Focus on the Family offers a free video series for couples on a variety of topics. One of the topics is about how to better cherish your spouse. They sent people to sign-up for this video series through many different channels. After a person signs up for the series, they are immediately given an instant donation ask on the confirmation page. In reviewing the original instant donation page, we hypothesized that a radical redesign - one that focused on the value proposition and how it was presented - might increase donor conversion. To test this, we rewrote the copy on the page, put them in numbered steps, and asked for a specific gift amount attributing the amount back to what it would help do. We then tested this version against the control over four weeks to see the results.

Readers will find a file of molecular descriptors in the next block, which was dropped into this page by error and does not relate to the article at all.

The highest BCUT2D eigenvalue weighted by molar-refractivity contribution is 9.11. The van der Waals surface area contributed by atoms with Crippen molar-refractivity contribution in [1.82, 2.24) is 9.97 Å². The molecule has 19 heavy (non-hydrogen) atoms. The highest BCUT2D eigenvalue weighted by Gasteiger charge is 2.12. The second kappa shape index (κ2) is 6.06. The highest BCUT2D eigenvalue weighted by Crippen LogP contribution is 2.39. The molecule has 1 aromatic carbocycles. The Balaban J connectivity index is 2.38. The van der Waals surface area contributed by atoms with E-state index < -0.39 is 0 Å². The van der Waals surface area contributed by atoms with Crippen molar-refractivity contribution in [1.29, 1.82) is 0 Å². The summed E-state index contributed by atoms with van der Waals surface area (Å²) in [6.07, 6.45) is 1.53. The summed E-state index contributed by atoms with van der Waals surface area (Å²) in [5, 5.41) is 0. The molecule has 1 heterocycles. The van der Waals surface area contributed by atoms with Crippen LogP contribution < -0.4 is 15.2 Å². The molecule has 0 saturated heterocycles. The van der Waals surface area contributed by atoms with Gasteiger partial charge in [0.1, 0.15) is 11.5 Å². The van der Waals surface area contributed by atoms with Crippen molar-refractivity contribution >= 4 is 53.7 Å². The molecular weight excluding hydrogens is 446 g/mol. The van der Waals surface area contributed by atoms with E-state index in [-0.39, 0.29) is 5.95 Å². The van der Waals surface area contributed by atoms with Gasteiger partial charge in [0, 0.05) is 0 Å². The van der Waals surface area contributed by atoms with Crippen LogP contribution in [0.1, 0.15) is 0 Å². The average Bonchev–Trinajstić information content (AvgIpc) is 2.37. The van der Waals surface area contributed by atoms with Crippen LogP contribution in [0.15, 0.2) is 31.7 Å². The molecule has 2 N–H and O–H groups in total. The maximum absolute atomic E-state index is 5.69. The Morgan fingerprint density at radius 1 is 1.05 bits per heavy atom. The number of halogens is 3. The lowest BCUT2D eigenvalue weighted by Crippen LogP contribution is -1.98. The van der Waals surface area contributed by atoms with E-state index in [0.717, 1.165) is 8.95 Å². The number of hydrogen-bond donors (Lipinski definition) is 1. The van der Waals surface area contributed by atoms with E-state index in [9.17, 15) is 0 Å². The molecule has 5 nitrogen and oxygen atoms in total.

Date Added: December 4, 2018Research Partner: Focus on the FamilyElement tested:
Focus on the Family offers a free video series on a variety of topics for couples. One of the video series is about how to better cherish your spouse. In an effort to offer this video series to people and acquire new names to the organization, they used paid Facebook ads. Through significant testing we have found that longer, conversational style ads can increase conversion and decrease acquisition cost. We used this approach as our control and tested a shorter form ad against it. No other elements changed on the ad.
Date Added: December 4, 2018Research Partner: CRISTA MinistriesElement tested: Advertising